i have some threaded inserts ill drill into it gonna use T track and m d f like many others on here im just looking for a way to not have to surface it anytime I want to replace a strip of the waste board
Initially I’m going to build it and try it out on the Ikea kitchen counter workbench I mentioned above but I’m settling in on formally vertically mounting it to the wall or perhaps on a hinge that allows me to kick it out 15 to 20 degrees like an easel (just to make it easier to load the workpiece and to clear the sills on the windows that book end the only wall space I have). When not in use it will likely hang flat in that area.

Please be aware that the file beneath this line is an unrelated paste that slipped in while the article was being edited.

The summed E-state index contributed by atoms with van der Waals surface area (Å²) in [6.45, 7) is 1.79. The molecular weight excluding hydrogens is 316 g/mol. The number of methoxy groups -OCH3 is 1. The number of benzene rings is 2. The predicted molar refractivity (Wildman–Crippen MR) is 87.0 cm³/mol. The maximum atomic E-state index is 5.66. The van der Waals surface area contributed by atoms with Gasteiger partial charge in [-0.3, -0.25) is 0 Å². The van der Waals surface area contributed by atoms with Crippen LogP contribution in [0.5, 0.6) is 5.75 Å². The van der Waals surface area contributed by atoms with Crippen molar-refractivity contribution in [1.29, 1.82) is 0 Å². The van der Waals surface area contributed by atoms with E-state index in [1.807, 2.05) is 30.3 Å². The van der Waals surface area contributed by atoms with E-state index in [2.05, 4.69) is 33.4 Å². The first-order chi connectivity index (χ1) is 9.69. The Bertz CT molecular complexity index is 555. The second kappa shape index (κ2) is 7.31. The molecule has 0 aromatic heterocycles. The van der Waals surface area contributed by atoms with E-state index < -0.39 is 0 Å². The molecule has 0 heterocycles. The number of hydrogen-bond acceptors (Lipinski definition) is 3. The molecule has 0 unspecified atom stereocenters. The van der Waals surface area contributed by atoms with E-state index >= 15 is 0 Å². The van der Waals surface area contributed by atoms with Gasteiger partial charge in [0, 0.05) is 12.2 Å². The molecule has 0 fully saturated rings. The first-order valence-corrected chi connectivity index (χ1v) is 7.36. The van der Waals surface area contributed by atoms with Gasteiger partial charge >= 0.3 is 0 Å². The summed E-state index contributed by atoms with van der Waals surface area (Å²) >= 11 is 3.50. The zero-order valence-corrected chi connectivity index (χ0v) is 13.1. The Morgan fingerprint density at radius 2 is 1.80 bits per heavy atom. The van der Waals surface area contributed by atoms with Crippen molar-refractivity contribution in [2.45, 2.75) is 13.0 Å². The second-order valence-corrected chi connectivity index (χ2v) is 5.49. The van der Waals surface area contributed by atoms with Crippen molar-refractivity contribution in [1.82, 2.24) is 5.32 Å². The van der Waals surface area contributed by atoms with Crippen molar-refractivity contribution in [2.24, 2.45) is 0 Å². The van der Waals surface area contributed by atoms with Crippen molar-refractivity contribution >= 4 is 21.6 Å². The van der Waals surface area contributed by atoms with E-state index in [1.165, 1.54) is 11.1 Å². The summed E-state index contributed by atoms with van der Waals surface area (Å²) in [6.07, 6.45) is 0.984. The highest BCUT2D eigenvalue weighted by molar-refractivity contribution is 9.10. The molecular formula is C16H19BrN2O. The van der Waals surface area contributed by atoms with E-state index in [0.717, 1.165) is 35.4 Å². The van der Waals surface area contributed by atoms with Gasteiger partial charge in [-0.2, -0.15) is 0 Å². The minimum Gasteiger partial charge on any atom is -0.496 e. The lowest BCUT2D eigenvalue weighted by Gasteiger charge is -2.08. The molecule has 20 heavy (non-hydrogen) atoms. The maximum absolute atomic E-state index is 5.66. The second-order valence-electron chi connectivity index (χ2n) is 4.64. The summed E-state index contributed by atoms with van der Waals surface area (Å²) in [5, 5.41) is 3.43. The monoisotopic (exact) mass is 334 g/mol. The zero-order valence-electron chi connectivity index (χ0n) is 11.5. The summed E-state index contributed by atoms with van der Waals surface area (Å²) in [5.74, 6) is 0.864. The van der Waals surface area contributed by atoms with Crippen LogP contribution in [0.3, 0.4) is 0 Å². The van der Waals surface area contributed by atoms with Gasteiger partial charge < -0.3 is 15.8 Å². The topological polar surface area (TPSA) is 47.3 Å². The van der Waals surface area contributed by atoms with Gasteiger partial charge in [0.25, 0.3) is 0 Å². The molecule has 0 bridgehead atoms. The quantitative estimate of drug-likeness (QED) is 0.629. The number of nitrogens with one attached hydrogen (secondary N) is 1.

@chrismakesstuff Any reason I couldn’t use it vertically all the time? Dust collection will be challenging is one thing that has occured to me, but I should be able to design around that. Might even be more effective to have gravity bring the dust down to trough and collect it from there?
The main difficulty that’s introduced is that setting up stock material for cutting becomes a little more finicky, especially if it’s heavier material. The LongMill is strong enough to run in a permanent vertical orientation, however as I’ve mentioned to others before you should expect that the anti-backlash nuts and potentially some of the other linear motion components for the Y-axis will wear out more quickly than if the machine is horizontal. If you’d like to combat this, it shouldn’t be too large a task to incorporate a counter-weight system that helps to offset the added weight of the X and Z-axes which act on the Y-axis when the LongMill is vertical.